Ontario farmers Amy and Mike Cronin have relied on their management skills, sound core-business values and a team of trusted employees to help them build a successful international hog operation that has not only survived, but grown over the past 20 years amid often volatile market conditions.
Although they established Cronin Farms in 1998, during one of the deeper downward markets, the Cronins have developed an efficient and diversified hog production business headquartered in Ontario, with operations also in two U.S. states.
It has been their management skills along with their contributions to industry, community and family affairs that earned them recognition as Ontario Outstanding Young Farmers for 2015. They will be competing with other regional winners for the national OYF award in Edmonton in November.
Born and raised on their respective dairy farms, Mike and Amy married 20 years ago and launched into their own non-supply management farming operation at Bluevale, Ont., about an hour west of Kitchener.
“Working with my family we actually managed a 600 sow farrow to weaner operation for two years before we bought the business and started on our own,” says Amy.
Today Cronin Farms owns and operates a 3,600 sow farrow to weaner operation in Ontario. Weaners are raised to 55 pounds. Cronin sells about 85 per cent of those to finishing operations, and finish the rest themselves. They also crop about 1,000 acres of corn.
In the U.S., they bought their first hog facility in 2006. In Iowa they have a farrow to finish operation, and last year built an early-weaned pig production facility which markets 21-day-old weaned pigs to a niche market. They also have a genetic multiplier operation producing purebred stock in Missouri.
“We entered the U.S. market for several reasons, but primarily for risk management,” says Amy. “It helps us to diversify our business so we are not just dependent on the hog operation in Ontario. There are transportation issues when you move pigs across the border, and there are also different marketing opportunities in the U.S. than we have in Canada. So by having U.S. production facilities it was in some respects simpler and also gave us new opportunities. If the market is weaker in one area, hopefully it is stronger in another.” The Cronins applied the same business philosophy used in Canada to the U.S. operations.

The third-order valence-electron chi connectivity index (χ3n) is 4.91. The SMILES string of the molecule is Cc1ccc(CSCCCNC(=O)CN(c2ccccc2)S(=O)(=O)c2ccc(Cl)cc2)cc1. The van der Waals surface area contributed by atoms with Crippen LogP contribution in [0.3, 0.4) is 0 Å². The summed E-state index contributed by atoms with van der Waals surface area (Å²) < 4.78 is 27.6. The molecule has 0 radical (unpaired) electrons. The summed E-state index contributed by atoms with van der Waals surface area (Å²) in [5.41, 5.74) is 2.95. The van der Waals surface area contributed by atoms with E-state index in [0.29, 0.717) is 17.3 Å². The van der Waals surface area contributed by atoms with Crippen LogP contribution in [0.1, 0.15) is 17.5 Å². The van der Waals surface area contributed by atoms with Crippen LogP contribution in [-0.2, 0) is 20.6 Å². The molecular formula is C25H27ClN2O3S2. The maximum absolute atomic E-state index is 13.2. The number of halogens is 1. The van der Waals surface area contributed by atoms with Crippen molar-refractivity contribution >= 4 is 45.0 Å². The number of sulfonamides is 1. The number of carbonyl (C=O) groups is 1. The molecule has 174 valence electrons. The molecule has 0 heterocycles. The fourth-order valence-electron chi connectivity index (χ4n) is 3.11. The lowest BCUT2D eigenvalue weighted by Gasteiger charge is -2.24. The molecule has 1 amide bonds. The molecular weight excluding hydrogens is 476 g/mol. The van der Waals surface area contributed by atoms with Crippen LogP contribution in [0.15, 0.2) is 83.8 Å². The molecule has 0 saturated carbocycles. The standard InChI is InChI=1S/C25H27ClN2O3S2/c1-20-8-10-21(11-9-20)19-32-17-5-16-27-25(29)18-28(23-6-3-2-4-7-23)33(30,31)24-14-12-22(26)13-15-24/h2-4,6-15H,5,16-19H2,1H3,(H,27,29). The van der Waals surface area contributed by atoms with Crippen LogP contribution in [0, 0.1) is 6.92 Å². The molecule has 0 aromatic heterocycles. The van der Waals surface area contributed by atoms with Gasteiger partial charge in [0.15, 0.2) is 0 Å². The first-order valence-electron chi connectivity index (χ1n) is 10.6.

As they have built a successful hog operation, Amy says developing and using a proper data management system over the past five years has helped them improve overall efficiency and profit. “We have been able to improve our system for collecting data and then analyze it to make better management decisions,” she says.
“It has helped us better manage significant inputs such as feed costs, which in turn has given us a much better understanding of cost of production. Through our very detailed data management system we can also look for hedging opportunities as part of risk management.”
While the entire family, including the oldest of their six children are actively involved with the farming operation, Amy says the farm also relies heavily on a dedicated team of employees.
“Looking ahead our focus will be to concentrate on the skills and abilities of our employees to make sure we have the right people in the right place,” she says. “We have a fantastic team now and we know we can’t run this operation without them. So our focus will be on fostering improved working relations, helping them to understand our core business values, which in turn will empower our employees to make good decisions as well.”
Along with the farm, the Cronins are actively involved in community and industry committees and boards. Mike is involved in the Huron County Pork Producers and Ontario Pork, the local parish and as a youth soccer coach for more than 20 years. He was recently invited to be one of two Canadians to join the 21st Century Pork Forum in the U.S.
Amy is a school board trustee, vice chair of the local credit union and is on the board of the Catholic Community Foundation of southwestern Ontario. She is the current chair of Ontario Pork and a recently appointed vice-chair of the Growth Steering Committee of Agriculture in Ontario.